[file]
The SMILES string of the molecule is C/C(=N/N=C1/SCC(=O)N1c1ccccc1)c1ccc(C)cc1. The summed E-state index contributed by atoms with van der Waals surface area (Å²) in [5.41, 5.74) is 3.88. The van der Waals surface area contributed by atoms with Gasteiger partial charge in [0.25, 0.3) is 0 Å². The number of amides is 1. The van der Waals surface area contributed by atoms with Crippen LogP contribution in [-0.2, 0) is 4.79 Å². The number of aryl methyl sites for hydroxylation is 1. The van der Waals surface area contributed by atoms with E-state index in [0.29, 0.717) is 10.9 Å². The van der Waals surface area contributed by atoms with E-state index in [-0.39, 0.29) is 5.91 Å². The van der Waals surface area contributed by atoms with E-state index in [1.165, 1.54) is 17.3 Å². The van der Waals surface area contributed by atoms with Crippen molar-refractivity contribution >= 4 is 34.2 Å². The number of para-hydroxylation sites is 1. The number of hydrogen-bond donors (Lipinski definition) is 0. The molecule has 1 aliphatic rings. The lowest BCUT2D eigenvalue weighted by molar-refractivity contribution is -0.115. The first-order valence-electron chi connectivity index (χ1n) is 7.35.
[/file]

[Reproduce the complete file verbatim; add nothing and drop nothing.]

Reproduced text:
The SMILES string of the molecule is C/C(=N/N=C1/SCC(=O)N1c1ccccc1)c1ccc(C)cc1. The summed E-state index contributed by atoms with van der Waals surface area (Å²) in [5.41, 5.74) is 3.88. The van der Waals surface area contributed by atoms with Gasteiger partial charge in [0.25, 0.3) is 0 Å². The number of amides is 1. The van der Waals surface area contributed by atoms with Crippen LogP contribution in [-0.2, 0) is 4.79 Å². The number of aryl methyl sites for hydroxylation is 1. The van der Waals surface area contributed by atoms with E-state index in [0.29, 0.717) is 10.9 Å². The van der Waals surface area contributed by atoms with E-state index in [-0.39, 0.29) is 5.91 Å². The van der Waals surface area contributed by atoms with E-state index in [1.165, 1.54) is 17.3 Å². The van der Waals surface area contributed by atoms with Crippen molar-refractivity contribution >= 4 is 34.2 Å². The number of para-hydroxylation sites is 1. The number of hydrogen-bond donors (Lipinski definition) is 0. The molecule has 1 aliphatic rings. The lowest BCUT2D eigenvalue weighted by molar-refractivity contribution is -0.115. The first-order valence-electron chi connectivity index (χ1n) is 7.35.